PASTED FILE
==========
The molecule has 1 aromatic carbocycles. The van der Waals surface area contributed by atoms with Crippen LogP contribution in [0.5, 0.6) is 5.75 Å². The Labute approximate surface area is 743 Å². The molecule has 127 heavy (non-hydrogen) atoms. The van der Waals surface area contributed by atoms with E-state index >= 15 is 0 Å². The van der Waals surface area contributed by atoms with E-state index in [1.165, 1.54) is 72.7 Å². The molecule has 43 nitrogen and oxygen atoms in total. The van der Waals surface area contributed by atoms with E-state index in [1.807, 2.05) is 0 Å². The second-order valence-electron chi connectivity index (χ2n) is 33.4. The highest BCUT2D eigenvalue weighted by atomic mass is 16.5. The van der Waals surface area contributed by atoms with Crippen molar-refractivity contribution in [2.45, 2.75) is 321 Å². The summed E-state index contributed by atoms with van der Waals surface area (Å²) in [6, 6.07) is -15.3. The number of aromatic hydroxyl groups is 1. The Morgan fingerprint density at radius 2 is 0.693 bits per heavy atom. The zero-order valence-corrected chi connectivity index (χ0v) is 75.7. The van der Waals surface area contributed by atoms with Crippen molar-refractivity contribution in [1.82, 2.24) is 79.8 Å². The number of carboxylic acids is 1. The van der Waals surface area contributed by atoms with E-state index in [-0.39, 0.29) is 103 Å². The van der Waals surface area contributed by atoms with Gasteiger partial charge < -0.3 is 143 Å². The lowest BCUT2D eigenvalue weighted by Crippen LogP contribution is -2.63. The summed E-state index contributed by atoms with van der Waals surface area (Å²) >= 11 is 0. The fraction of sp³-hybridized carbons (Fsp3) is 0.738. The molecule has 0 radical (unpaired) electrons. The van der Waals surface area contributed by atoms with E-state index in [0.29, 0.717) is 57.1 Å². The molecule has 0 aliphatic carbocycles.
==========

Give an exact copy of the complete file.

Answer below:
The molecule has 1 aromatic carbocycles. The van der Waals surface area contributed by atoms with Crippen LogP contribution in [0.5, 0.6) is 5.75 Å². The Labute approximate surface area is 743 Å². The molecule has 127 heavy (non-hydrogen) atoms. The van der Waals surface area contributed by atoms with E-state index >= 15 is 0 Å². The van der Waals surface area contributed by atoms with E-state index in [1.165, 1.54) is 72.7 Å². The molecule has 43 nitrogen and oxygen atoms in total. The van der Waals surface area contributed by atoms with E-state index in [1.807, 2.05) is 0 Å². The second-order valence-electron chi connectivity index (χ2n) is 33.4. The highest BCUT2D eigenvalue weighted by atomic mass is 16.5. The van der Waals surface area contributed by atoms with Crippen molar-refractivity contribution in [2.45, 2.75) is 321 Å². The summed E-state index contributed by atoms with van der Waals surface area (Å²) in [6, 6.07) is -15.3. The number of aromatic hydroxyl groups is 1. The Morgan fingerprint density at radius 2 is 0.693 bits per heavy atom. The zero-order valence-corrected chi connectivity index (χ0v) is 75.7. The van der Waals surface area contributed by atoms with Crippen molar-refractivity contribution in [1.82, 2.24) is 79.8 Å². The number of carboxylic acids is 1. The van der Waals surface area contributed by atoms with E-state index in [-0.39, 0.29) is 103 Å². The van der Waals surface area contributed by atoms with Gasteiger partial charge < -0.3 is 143 Å². The lowest BCUT2D eigenvalue weighted by Crippen LogP contribution is -2.63. The summed E-state index contributed by atoms with van der Waals surface area (Å²) >= 11 is 0. The fraction of sp³-hybridized carbons (Fsp3) is 0.738. The molecule has 0 radical (unpaired) electrons. The van der Waals surface area contributed by atoms with E-state index in [0.29, 0.717) is 57.1 Å². The molecule has 0 aliphatic carbocycles.